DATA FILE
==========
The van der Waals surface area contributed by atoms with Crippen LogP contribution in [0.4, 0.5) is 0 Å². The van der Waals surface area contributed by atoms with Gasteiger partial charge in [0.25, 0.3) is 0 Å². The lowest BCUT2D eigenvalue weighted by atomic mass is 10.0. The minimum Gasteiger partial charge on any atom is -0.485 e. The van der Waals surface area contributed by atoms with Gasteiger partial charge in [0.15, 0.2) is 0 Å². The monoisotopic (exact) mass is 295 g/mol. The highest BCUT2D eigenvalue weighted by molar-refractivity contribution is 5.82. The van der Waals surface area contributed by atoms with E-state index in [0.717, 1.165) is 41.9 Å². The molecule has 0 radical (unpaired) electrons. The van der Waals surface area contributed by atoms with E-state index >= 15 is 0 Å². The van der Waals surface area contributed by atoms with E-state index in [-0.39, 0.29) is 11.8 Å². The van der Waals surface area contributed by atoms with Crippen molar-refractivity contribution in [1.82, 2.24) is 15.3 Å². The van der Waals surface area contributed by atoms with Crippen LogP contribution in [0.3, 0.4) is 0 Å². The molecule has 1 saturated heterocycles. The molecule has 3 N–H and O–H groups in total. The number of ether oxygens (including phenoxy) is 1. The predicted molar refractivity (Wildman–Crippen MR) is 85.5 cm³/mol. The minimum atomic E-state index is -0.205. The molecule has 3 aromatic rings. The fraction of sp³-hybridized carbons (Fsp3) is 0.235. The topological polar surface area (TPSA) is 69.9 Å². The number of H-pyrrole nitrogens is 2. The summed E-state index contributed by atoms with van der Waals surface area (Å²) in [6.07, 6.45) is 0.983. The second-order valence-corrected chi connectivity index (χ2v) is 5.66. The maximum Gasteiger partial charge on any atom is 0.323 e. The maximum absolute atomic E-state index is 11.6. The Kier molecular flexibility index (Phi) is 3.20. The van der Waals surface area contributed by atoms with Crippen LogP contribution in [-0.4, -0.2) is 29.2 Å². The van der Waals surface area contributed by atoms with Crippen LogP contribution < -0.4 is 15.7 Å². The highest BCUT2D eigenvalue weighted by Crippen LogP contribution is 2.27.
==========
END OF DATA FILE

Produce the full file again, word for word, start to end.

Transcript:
The van der Waals surface area contributed by atoms with Crippen LogP contribution in [0.4, 0.5) is 0 Å². The van der Waals surface area contributed by atoms with Gasteiger partial charge in [0.25, 0.3) is 0 Å². The lowest BCUT2D eigenvalue weighted by atomic mass is 10.0. The minimum Gasteiger partial charge on any atom is -0.485 e. The van der Waals surface area contributed by atoms with Gasteiger partial charge in [0.15, 0.2) is 0 Å². The monoisotopic (exact) mass is 295 g/mol. The highest BCUT2D eigenvalue weighted by molar-refractivity contribution is 5.82. The van der Waals surface area contributed by atoms with E-state index in [0.717, 1.165) is 41.9 Å². The molecule has 0 radical (unpaired) electrons. The van der Waals surface area contributed by atoms with E-state index >= 15 is 0 Å². The van der Waals surface area contributed by atoms with E-state index in [-0.39, 0.29) is 11.8 Å². The van der Waals surface area contributed by atoms with Crippen molar-refractivity contribution in [1.82, 2.24) is 15.3 Å². The van der Waals surface area contributed by atoms with Crippen LogP contribution in [0.3, 0.4) is 0 Å². The molecule has 1 saturated heterocycles. The molecule has 3 N–H and O–H groups in total. The number of ether oxygens (including phenoxy) is 1. The predicted molar refractivity (Wildman–Crippen MR) is 85.5 cm³/mol. The minimum atomic E-state index is -0.205. The molecule has 3 aromatic rings. The fraction of sp³-hybridized carbons (Fsp3) is 0.235. The topological polar surface area (TPSA) is 69.9 Å². The number of H-pyrrole nitrogens is 2. The summed E-state index contributed by atoms with van der Waals surface area (Å²) in [6.07, 6.45) is 0.983. The second-order valence-corrected chi connectivity index (χ2v) is 5.66. The maximum Gasteiger partial charge on any atom is 0.323 e. The maximum absolute atomic E-state index is 11.6. The Kier molecular flexibility index (Phi) is 3.20. The van der Waals surface area contributed by atoms with Crippen LogP contribution in [-0.4, -0.2) is 29.2 Å². The van der Waals surface area contributed by atoms with Crippen LogP contribution < -0.4 is 15.7 Å². The highest BCUT2D eigenvalue weighted by Crippen LogP contribution is 2.27.